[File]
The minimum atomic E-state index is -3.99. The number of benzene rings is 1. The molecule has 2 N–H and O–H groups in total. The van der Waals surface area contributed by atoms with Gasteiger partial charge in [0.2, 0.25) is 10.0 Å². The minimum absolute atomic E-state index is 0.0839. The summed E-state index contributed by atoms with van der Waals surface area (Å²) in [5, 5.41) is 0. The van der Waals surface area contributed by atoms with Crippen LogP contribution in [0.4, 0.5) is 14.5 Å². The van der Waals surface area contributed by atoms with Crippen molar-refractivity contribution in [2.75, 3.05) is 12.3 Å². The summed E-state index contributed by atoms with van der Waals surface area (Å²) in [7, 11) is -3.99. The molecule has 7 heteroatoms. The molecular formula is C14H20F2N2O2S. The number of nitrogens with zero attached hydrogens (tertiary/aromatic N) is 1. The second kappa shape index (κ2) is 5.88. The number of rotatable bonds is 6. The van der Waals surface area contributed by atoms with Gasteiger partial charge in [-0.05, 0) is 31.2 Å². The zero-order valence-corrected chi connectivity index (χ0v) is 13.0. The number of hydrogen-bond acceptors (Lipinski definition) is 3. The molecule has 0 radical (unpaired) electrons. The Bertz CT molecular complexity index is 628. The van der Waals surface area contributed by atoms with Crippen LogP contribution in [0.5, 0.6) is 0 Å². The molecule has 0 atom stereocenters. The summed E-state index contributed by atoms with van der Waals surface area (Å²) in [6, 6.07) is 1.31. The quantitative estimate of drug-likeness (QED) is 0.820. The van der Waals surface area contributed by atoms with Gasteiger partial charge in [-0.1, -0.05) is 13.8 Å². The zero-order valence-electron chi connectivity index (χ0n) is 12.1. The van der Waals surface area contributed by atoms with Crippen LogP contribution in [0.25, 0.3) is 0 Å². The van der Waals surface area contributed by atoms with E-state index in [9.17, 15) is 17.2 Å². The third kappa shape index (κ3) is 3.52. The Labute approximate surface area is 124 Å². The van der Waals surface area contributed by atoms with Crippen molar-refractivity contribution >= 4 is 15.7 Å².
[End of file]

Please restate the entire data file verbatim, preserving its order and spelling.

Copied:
The minimum atomic E-state index is -3.99. The number of benzene rings is 1. The molecule has 2 N–H and O–H groups in total. The van der Waals surface area contributed by atoms with Gasteiger partial charge in [0.2, 0.25) is 10.0 Å². The minimum absolute atomic E-state index is 0.0839. The summed E-state index contributed by atoms with van der Waals surface area (Å²) in [5, 5.41) is 0. The van der Waals surface area contributed by atoms with Crippen LogP contribution in [0.4, 0.5) is 14.5 Å². The van der Waals surface area contributed by atoms with Crippen molar-refractivity contribution in [2.75, 3.05) is 12.3 Å². The summed E-state index contributed by atoms with van der Waals surface area (Å²) in [7, 11) is -3.99. The molecule has 7 heteroatoms. The molecular formula is C14H20F2N2O2S. The number of nitrogens with zero attached hydrogens (tertiary/aromatic N) is 1. The second kappa shape index (κ2) is 5.88. The number of rotatable bonds is 6. The van der Waals surface area contributed by atoms with Gasteiger partial charge in [-0.05, 0) is 31.2 Å². The zero-order valence-corrected chi connectivity index (χ0v) is 13.0. The number of hydrogen-bond acceptors (Lipinski definition) is 3. The molecule has 0 radical (unpaired) electrons. The Bertz CT molecular complexity index is 628. The van der Waals surface area contributed by atoms with Crippen LogP contribution in [0.5, 0.6) is 0 Å². The molecule has 0 atom stereocenters. The summed E-state index contributed by atoms with van der Waals surface area (Å²) in [6, 6.07) is 1.31. The quantitative estimate of drug-likeness (QED) is 0.820. The van der Waals surface area contributed by atoms with Gasteiger partial charge in [-0.1, -0.05) is 13.8 Å². The zero-order valence-electron chi connectivity index (χ0n) is 12.1. The van der Waals surface area contributed by atoms with Crippen LogP contribution in [0.25, 0.3) is 0 Å². The van der Waals surface area contributed by atoms with E-state index in [9.17, 15) is 17.2 Å². The third kappa shape index (κ3) is 3.52. The Labute approximate surface area is 124 Å². The van der Waals surface area contributed by atoms with Crippen molar-refractivity contribution >= 4 is 15.7 Å².